For a very long time, Brett Favre could do no wrong in the hearts and minds of Green Bay Packers fans all across the country. That probably all changed when he flipped and flopped on a decision whether to retire or to play another season with the Packers following the great 13-3 season in which they fell a game short of the Super Bowl. When he couldn’t make up his mind whether he could play another season and he retired, the Packers finally decided to invest in their future quarterback Aaron Rodgers. A lot of fans including myself were finally able to close the greatest and longest chapter in NFL history on the arguably the greatest quarterback to ever play the game.
Although the relationship between quarterback and the Cheeseheads faithful have been rocky ever since, it probably took an irreparable turn (at least for the near future) when he stepped onto the podium yesterday wearing a #4 Purple Jersey. One will continue to wonder how the Vikings fans will treat a guy who has beaten them year in and year out in their division — will they still root for him if he struggles early? Will they root for him if he does well but can’t beat the Packers or Bears? Clearly, anything short of a Super Bowl run this year will be a disappointment and there’s nothing more that I would like than to see Brett struggle in Minnesota.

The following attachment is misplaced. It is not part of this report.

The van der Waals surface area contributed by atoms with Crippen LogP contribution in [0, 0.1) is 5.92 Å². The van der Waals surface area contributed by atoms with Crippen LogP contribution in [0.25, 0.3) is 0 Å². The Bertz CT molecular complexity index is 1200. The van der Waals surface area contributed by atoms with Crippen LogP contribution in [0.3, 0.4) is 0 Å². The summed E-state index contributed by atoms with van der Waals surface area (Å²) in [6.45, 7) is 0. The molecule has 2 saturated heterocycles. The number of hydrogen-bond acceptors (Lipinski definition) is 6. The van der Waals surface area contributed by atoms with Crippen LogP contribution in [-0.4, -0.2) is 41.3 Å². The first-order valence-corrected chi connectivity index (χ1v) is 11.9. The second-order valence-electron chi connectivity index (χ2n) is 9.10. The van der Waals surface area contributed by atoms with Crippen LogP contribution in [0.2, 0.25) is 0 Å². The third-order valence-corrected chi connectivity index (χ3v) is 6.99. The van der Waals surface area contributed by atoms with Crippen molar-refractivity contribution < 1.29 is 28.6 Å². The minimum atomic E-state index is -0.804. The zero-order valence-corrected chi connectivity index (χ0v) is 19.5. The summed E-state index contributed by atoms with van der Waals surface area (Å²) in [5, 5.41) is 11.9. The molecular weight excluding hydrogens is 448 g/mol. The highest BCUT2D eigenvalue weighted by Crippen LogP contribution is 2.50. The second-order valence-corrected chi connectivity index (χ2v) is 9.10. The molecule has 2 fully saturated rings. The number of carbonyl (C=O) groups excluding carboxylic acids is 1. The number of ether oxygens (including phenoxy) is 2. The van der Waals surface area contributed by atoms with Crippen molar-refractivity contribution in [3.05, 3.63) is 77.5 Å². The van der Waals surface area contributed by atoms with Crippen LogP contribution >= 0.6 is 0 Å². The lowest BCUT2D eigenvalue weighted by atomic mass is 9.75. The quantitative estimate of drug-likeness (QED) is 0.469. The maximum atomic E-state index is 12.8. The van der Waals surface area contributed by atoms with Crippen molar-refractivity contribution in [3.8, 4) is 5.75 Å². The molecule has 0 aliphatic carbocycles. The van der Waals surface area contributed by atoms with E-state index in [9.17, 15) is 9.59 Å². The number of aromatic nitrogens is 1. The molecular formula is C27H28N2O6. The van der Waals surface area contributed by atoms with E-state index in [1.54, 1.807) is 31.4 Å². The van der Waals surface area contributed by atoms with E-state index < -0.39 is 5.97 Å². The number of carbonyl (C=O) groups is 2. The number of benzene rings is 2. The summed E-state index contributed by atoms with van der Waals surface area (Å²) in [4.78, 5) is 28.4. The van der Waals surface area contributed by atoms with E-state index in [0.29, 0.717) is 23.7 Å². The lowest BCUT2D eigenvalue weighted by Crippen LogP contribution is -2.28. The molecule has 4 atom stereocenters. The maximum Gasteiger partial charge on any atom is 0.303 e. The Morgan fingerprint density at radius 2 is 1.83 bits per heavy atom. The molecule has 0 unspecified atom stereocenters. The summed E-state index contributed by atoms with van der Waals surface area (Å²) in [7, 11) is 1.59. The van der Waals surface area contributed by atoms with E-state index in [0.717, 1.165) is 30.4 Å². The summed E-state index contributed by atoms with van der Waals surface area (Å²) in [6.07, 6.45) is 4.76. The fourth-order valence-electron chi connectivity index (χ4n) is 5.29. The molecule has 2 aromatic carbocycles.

Favre got what he wanted Tuesday. He got the team he craved, the salary he could live with and the NFC North Division he knows by heart. But the nanosecond he signed that two-year, $25 million contract with the Vikings was the nanosecond he burned the last few remaining wooden bridges between him and Packers fans. He became Fredo Corleone in “The Godfather: Part II” — the one who betrays the family. Packers fans became Michael Corleone, who tells his older brother, “Fredo, you’re nothing to me now.”
Fredo got popped on a fishing boat in the middle of Lake Tahoe. Favre could get his on national television in the middle of the Metrodome. Or he could lead the team with the league’s best running back and one of the league’s best defensive lines to Super Bowl XLIV. – Gene Wojciechowski (ESPN.com)
I am hopeful that one day I will get over what he did to the Packers franchise but don’t expect it anytime soon. Hopefully by the time he has finally retired for good and is up there in Canton giving his Hall of Fame speech, I will watch him as the great quarterback he was for all these years instead of the drama queen he had become in the late stages of his career – even if that stage began in his last few seasons with Green Bay.
A great peice I quoted earlier by ESPN’s Gene Wojciechowski so be sure to read it: Favre’s Left Green Bay Behind, For Good.